Why Big Games Are the Perfect Storm for Fraud


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Whether it’s college football in January, the Super Bowl in February, the eponymous March Madness or the Masters Tournament in April, the first few months of the year are a time of pride and joy for many sports fans.

Unfortunately, it’s also a favorite season for fraudsters.

Forter data shows that online ticket sales for major sporting events, such as “The Big Dance” and the NBA All-Star Weekend, are over four times more likely to be targeted by fraudsters than other regular-season events. While this may not come as a complete surprise, the trend is a concerning one for ticketing vendors and fans alike.

Fraudsters are sports fans, too

If we take a closer look at the characteristics of ticket sales for March Madness and other major sporting events, we see how big games meet all of a fraudster’s target criteria.

High value: For fraudsters, it’s all about the ROI. They want maximum payoff for minimal effort. What’s attractive about coveted events like the Super Bowl and the Women’s Final Four last month is that tickets naturally come with a high price tag. The average ticket price for this year’s Super Bowl was $8,000 . Moreover, fans often purchase seats in groups to sit with friends, making multi-ticket transactions that much less suspicious.

Sidestepping official sellers: The average fan isn’t looking for the “Official NCAA Experience,” which is the pricey hospitality upgrade that includes private lounge access, food and drink. But premium packages may be the only available option if purchasing through the NCAA or an individual team. This leads fans to look elsewhere and “shop around” for tickets, giving fraudsters a thriving market to tap into.

Limited supply: Speaking of market, fraudsters need to be sure there is one with many eager buyers who are interested in their stolen goods. That’s not a problem with popular sporting events where demand is typically high, and supply is limited.

Need for speed: This happens at the Rose Bowl in Pasadena and the Final Four, which was in Dallas. Fans often hold off from buying tickets to a game until they know their team is in it. This can lead to a last-minute rush on tickets, making it easier for fraudsters to hide.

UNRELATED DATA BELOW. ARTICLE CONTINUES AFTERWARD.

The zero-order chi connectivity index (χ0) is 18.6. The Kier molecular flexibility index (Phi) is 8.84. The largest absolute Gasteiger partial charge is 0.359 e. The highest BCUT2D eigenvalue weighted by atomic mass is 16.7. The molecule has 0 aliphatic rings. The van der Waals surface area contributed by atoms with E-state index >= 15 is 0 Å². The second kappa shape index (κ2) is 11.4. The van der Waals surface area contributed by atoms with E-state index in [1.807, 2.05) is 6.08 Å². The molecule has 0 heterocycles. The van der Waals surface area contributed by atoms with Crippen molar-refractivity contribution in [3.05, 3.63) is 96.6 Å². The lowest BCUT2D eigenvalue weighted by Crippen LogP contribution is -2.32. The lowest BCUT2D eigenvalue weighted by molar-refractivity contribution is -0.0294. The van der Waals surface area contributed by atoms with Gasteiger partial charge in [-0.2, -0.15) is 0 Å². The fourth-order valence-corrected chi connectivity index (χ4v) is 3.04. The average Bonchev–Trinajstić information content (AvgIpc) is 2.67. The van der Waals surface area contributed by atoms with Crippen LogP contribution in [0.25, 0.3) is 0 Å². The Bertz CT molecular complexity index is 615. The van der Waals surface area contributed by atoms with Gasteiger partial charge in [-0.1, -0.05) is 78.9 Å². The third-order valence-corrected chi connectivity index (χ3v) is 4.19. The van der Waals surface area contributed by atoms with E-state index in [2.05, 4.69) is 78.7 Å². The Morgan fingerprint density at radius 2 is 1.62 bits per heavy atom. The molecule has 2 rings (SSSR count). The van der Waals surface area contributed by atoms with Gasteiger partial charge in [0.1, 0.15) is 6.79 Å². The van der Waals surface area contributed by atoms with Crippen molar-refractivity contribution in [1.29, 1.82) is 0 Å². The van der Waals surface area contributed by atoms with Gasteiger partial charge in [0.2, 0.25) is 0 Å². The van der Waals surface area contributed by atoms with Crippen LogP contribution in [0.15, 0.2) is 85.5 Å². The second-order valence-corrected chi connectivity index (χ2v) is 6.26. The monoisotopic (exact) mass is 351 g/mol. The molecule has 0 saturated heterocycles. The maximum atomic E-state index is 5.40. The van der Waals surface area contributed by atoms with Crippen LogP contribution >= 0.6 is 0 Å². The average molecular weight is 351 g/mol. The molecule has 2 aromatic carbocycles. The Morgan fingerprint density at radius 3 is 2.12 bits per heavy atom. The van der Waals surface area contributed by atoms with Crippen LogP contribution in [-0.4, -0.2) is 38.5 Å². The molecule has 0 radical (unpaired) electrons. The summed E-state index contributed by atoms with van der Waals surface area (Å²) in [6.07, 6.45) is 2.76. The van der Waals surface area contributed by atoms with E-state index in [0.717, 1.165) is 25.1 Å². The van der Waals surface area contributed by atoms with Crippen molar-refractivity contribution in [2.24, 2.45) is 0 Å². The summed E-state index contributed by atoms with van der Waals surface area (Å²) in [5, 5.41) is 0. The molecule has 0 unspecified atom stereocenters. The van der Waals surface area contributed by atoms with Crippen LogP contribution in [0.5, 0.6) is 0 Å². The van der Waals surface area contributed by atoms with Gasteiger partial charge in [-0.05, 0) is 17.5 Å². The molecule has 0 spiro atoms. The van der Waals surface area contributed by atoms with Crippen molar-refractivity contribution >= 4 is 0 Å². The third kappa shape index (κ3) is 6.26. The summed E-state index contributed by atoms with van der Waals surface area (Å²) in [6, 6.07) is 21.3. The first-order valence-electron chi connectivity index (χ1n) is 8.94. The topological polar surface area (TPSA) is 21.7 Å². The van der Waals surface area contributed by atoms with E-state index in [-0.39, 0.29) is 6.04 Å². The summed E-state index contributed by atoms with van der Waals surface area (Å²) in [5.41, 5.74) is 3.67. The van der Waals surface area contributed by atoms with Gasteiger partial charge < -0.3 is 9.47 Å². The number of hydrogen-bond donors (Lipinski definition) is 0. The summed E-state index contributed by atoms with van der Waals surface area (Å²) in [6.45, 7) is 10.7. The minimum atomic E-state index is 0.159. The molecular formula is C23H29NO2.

Difficult to manually review: With 67 games over three weeks, March Madness generates floods of transactions, and fraud-fighting teams may struggle to keep up. Meanwhile, fans want to know immediately that they received the tickets, which leaves no time for deep investigation. Fraudsters know this and want to capitalize on it.

Different methods to fraudsters’ madness

The timing of fraud attacks during big sporting events is revealing both in itself and in what it says about fraud attacks on a broader level.

One might assume that fraudsters focus their efforts on later rounds in the tournament when the stakes are higher. To the contrary, most significant spikes are usually seen during the first round. That may initially seem counterintuitive, but in the first round, the most teams are playing. It provides not only the maximum number of possible attack targets, but also the largest market of potential buyers.

But that’s looking at the volume of attacks. When we consider the value, the picture is quite different. Tickets for the Final Four generally account for only about 10% of March Madness fraud attacks, yet they represent 25% of the total value of all fraud attempts during the tournament.

This raises an interesting question for fraud-fighting teams: Which round of the tournament do fraudsters target most? In this case, there are two answers, and both are correct.

Account takeovers becoming popular play

Fraud during sporting events has traditionally come in the form of standard credit card fraud. However, recent Forter data shows that account takeover (ATO) attempts against ticketing sites are on the rise, increasing by 36% compared to three years ago.

Across the fraud landscape, the pendulum is swinging back to a greater focus on ATO. Fraud teams have become so effective at stopping fraud at checkout that the bad guys are looking elsewhere for vulnerabilities – and they’re finding them in accounts.

The threat landscape is constantly changing, where fraudsters are getting more creative about how to increase their reach and angles of attack. We’ve seen greater scale and sophistication from highly organized rings, a rise in amateur fraudsters, resellers evolving and more.

To beat fraudsters at their game, ticketing vendors need to run a full-court press in protecting customer accounts and preventing fraud at checkout. It’s a win-win for their business and the fans.


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